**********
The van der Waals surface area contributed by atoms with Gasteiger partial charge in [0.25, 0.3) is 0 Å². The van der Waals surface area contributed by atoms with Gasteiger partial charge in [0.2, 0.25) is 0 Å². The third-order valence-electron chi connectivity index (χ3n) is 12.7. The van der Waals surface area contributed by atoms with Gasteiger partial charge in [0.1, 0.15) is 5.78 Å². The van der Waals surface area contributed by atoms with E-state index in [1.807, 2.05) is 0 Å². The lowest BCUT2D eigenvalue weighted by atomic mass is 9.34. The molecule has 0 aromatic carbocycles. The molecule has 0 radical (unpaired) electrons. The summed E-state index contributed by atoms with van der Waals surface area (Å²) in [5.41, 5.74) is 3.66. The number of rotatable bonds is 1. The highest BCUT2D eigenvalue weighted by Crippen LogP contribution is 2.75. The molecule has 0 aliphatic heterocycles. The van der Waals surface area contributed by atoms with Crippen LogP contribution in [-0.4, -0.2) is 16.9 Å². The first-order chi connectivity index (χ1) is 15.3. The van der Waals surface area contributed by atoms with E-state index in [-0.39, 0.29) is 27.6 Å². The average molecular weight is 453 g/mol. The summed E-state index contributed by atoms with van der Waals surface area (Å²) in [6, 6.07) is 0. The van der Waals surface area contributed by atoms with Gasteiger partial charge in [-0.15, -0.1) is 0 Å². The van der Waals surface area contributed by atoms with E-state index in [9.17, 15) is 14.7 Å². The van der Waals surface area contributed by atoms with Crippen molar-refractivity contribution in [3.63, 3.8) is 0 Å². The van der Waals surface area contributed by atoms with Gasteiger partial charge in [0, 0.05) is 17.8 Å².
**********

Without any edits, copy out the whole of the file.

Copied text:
The van der Waals surface area contributed by atoms with Gasteiger partial charge in [0.25, 0.3) is 0 Å². The van der Waals surface area contributed by atoms with Gasteiger partial charge in [0.2, 0.25) is 0 Å². The third-order valence-electron chi connectivity index (χ3n) is 12.7. The van der Waals surface area contributed by atoms with Gasteiger partial charge in [0.1, 0.15) is 5.78 Å². The van der Waals surface area contributed by atoms with E-state index in [1.807, 2.05) is 0 Å². The lowest BCUT2D eigenvalue weighted by atomic mass is 9.34. The molecule has 0 aromatic carbocycles. The molecule has 0 radical (unpaired) electrons. The summed E-state index contributed by atoms with van der Waals surface area (Å²) in [5.41, 5.74) is 3.66. The number of rotatable bonds is 1. The highest BCUT2D eigenvalue weighted by Crippen LogP contribution is 2.75. The molecule has 0 aliphatic heterocycles. The van der Waals surface area contributed by atoms with Crippen LogP contribution in [-0.4, -0.2) is 16.9 Å². The first-order chi connectivity index (χ1) is 15.3. The van der Waals surface area contributed by atoms with E-state index in [-0.39, 0.29) is 27.6 Å². The average molecular weight is 453 g/mol. The summed E-state index contributed by atoms with van der Waals surface area (Å²) in [6, 6.07) is 0. The van der Waals surface area contributed by atoms with Gasteiger partial charge in [-0.15, -0.1) is 0 Å². The van der Waals surface area contributed by atoms with E-state index in [9.17, 15) is 14.7 Å². The van der Waals surface area contributed by atoms with Crippen molar-refractivity contribution in [3.63, 3.8) is 0 Å². The van der Waals surface area contributed by atoms with Gasteiger partial charge in [0, 0.05) is 17.8 Å².